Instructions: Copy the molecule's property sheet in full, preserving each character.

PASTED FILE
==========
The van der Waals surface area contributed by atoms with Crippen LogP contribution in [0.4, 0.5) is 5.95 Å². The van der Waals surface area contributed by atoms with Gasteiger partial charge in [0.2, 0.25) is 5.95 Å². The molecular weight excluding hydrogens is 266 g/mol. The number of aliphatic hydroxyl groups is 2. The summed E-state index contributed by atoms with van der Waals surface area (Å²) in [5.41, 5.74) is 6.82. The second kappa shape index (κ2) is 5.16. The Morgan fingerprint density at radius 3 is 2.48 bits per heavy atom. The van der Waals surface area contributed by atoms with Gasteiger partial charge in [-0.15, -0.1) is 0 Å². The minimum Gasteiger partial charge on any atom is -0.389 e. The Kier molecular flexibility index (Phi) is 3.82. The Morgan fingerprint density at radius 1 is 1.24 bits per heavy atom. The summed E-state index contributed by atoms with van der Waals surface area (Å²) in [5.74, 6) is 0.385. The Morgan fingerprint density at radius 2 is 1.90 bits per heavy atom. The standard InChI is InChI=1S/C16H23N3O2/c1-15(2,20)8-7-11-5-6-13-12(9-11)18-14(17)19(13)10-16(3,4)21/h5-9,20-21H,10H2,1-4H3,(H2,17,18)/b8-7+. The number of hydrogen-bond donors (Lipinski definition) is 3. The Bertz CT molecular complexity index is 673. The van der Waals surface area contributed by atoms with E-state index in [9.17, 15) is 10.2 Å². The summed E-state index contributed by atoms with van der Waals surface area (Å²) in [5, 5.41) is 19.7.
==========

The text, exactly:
The van der Waals surface area contributed by atoms with Crippen LogP contribution in [0.4, 0.5) is 5.95 Å². The van der Waals surface area contributed by atoms with Gasteiger partial charge in [0.2, 0.25) is 5.95 Å². The molecular weight excluding hydrogens is 266 g/mol. The number of aliphatic hydroxyl groups is 2. The summed E-state index contributed by atoms with van der Waals surface area (Å²) in [5.41, 5.74) is 6.82. The second kappa shape index (κ2) is 5.16. The Morgan fingerprint density at radius 3 is 2.48 bits per heavy atom. The van der Waals surface area contributed by atoms with Gasteiger partial charge in [-0.15, -0.1) is 0 Å². The minimum Gasteiger partial charge on any atom is -0.389 e. The Kier molecular flexibility index (Phi) is 3.82. The Morgan fingerprint density at radius 1 is 1.24 bits per heavy atom. The summed E-state index contributed by atoms with van der Waals surface area (Å²) in [5.74, 6) is 0.385. The Morgan fingerprint density at radius 2 is 1.90 bits per heavy atom. The standard InChI is InChI=1S/C16H23N3O2/c1-15(2,20)8-7-11-5-6-13-12(9-11)18-14(17)19(13)10-16(3,4)21/h5-9,20-21H,10H2,1-4H3,(H2,17,18)/b8-7+. The number of hydrogen-bond donors (Lipinski definition) is 3. The Bertz CT molecular complexity index is 673. The van der Waals surface area contributed by atoms with E-state index in [9.17, 15) is 10.2 Å². The summed E-state index contributed by atoms with van der Waals surface area (Å²) in [5, 5.41) is 19.7.